OzLit website (Originally broadcast 2RES-FM Monday Arts Live October 3, 1994)

John Davies interviews Robert Adamson

I'm Meredith Symonds and I'd like to introduce you to one of our literary reviewers, John Davies, who is a writer, critic, and poet.

He has written reviews for numerous publications including Nation Review, Art & Australia, The National Times, and Australian Book Review. His poems have been broadcast on Radio National and 2RRR-FM and published in the Sydney Morning Herald, Melbourne Age and Canberra Times to name just a few. His first collection of poems, Paper Cuts, has just come out in the Medal Series Poets published by Monash University and tonight he is in the studio with Robert Adamson. Welcome to the show Robert.
Robert is described as possibly one of Australia's greatest lyric poets. Robert's tenth book of poetry has just been published and launched. It is called Waving to Hart Crane.

And – a special welcome to you too John so I'll hand over to you.
Thank you Meredith.

Robert Adamson published his first book, Canticles On the Skin, in 1969. Other titles since then include The Rumour, Across the Border, Where I Come From, The Land at Heart's Desire, The Clean Dark, and an autobiographical novella, Wards of the State. As early as 1970 he was included in Thomas Shapcott's anthology of Australian Poetry Now. In 1979 he was in John Tranter's anthology The New Australian Poetry. By 1988 he was editing the bi-centennial anthology Australian Writing Now. Awards he has received include the Kenneth Slessor Award and the CJ Denis Prize.

All along he has been active as an editor and publisher. He edited the magazine New Poetry. He is a director and editor of Paper Bark Press. His work has been translated into seven languages including Russian and Chinese.

A volume of his selected poems appeared in 1989. Welcome Robert again.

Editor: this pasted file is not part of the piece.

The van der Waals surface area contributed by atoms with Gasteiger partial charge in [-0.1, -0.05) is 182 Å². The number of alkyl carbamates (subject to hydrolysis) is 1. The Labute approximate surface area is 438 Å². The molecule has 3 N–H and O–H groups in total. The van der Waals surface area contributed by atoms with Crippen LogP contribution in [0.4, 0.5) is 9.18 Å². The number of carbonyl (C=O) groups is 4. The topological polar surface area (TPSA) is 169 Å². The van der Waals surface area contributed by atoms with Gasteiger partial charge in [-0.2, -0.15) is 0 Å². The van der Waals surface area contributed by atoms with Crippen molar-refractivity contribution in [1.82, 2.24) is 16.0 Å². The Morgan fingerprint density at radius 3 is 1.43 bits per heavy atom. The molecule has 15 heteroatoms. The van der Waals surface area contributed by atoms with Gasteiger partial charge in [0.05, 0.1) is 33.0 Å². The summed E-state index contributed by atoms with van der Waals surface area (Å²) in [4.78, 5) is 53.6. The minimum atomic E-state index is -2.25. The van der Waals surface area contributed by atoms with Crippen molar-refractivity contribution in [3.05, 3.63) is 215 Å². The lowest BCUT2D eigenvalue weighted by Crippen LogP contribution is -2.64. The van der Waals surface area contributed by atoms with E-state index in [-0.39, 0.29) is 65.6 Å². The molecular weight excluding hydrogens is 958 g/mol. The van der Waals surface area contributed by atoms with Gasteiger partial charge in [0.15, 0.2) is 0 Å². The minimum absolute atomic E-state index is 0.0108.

Hi – how are you?
You once wrote 'Freedom comes in having no vast plan' – you've accomplished a great deal...
That sounds good doesn't it?
Was there never a vast plan?
I don't know whether I meant that – Yeah there was a sort of a plan – Yeah I think there was definitely a plan – Well I guess the plan was to write poetry and publish books and make a living from writing poetry. That was a pretty ambitious plan I guess...
You were very conscious from the beginning that the kind of poetry you were writing was very different to what was being written about by other people. Describe the climate at the time when you began, the kind of other writers who were established...
Well – I started writing – probably in the early 60s and by say '65-'66 I had read most of the poetry that had been published – certainly in the 20 years prior to that. The poets that were popular then were people like Rodney Hall, Tom Shapcott, David Malouf, Dorothy Hewett – a lot of them are writing novels now. And – and they were the more adventurous ones. The other poets were people like Douglas Stewart. A.D. Hope was still publishing then, and Judith Wright. And the poets that really excited me were – one of them was in Callan Park – Francis Webb – and Randolph Stow I think had already left Australia and gone to England. They were in a sort of mess at that stage – I think Randolph Stow was addicted to some kind of prescription drugs and hiding – and they said Francis Webb was schizophrenic. He was certainly in a confused state. I used to go and visit him in Callan Park. They were really – to me they were the best poets those two writing in those days but it wasn't very encouraging because, well, they weren't getting far were they? All the poets that were successful really were academics or retired professionals of some kind.